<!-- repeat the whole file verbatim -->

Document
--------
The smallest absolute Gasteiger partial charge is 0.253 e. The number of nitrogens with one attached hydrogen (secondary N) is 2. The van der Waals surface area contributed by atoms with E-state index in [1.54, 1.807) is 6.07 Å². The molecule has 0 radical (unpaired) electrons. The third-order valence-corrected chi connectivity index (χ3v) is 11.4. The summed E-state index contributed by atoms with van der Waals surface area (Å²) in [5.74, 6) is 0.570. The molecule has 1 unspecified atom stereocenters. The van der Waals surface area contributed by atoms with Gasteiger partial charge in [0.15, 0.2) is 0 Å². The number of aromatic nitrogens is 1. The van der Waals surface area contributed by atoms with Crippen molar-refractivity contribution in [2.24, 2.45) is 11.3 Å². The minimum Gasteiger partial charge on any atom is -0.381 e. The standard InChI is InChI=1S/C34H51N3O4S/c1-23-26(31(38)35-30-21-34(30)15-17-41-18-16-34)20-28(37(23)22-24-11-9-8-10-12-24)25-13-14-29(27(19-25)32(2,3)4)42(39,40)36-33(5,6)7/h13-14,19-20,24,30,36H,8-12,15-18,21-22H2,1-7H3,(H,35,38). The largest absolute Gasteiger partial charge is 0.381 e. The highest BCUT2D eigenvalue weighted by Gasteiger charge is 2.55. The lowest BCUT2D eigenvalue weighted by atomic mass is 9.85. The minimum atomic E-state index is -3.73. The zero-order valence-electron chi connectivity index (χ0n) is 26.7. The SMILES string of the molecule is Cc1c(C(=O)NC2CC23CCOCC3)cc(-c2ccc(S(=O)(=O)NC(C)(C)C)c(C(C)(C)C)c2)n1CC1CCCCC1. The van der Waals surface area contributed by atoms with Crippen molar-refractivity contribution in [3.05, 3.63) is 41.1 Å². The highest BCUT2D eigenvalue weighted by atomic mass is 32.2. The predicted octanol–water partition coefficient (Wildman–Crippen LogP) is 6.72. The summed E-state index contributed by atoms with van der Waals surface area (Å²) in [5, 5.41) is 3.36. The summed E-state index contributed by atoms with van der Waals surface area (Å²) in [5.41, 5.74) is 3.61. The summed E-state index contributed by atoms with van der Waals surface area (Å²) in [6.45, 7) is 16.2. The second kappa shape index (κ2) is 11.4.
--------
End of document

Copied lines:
The smallest absolute Gasteiger partial charge is 0.253 e. The number of nitrogens with one attached hydrogen (secondary N) is 2. The van der Waals surface area contributed by atoms with E-state index in [1.54, 1.807) is 6.07 Å². The molecule has 0 radical (unpaired) electrons. The third-order valence-corrected chi connectivity index (χ3v) is 11.4. The summed E-state index contributed by atoms with van der Waals surface area (Å²) in [5.74, 6) is 0.570. The molecule has 1 unspecified atom stereocenters. The van der Waals surface area contributed by atoms with Gasteiger partial charge in [0.15, 0.2) is 0 Å². The number of aromatic nitrogens is 1. The van der Waals surface area contributed by atoms with Crippen molar-refractivity contribution in [2.24, 2.45) is 11.3 Å². The minimum Gasteiger partial charge on any atom is -0.381 e. The standard InChI is InChI=1S/C34H51N3O4S/c1-23-26(31(38)35-30-21-34(30)15-17-41-18-16-34)20-28(37(23)22-24-11-9-8-10-12-24)25-13-14-29(27(19-25)32(2,3)4)42(39,40)36-33(5,6)7/h13-14,19-20,24,30,36H,8-12,15-18,21-22H2,1-7H3,(H,35,38). The largest absolute Gasteiger partial charge is 0.381 e. The highest BCUT2D eigenvalue weighted by Gasteiger charge is 2.55. The lowest BCUT2D eigenvalue weighted by atomic mass is 9.85. The minimum atomic E-state index is -3.73. The zero-order valence-electron chi connectivity index (χ0n) is 26.7. The SMILES string of the molecule is Cc1c(C(=O)NC2CC23CCOCC3)cc(-c2ccc(S(=O)(=O)NC(C)(C)C)c(C(C)(C)C)c2)n1CC1CCCCC1. The van der Waals surface area contributed by atoms with Crippen molar-refractivity contribution in [3.05, 3.63) is 41.1 Å². The highest BCUT2D eigenvalue weighted by atomic mass is 32.2. The predicted octanol–water partition coefficient (Wildman–Crippen LogP) is 6.72. The summed E-state index contributed by atoms with van der Waals surface area (Å²) in [5, 5.41) is 3.36. The summed E-state index contributed by atoms with van der Waals surface area (Å²) in [5.41, 5.74) is 3.61. The summed E-state index contributed by atoms with van der Waals surface area (Å²) in [6.45, 7) is 16.2. The second kappa shape index (κ2) is 11.4.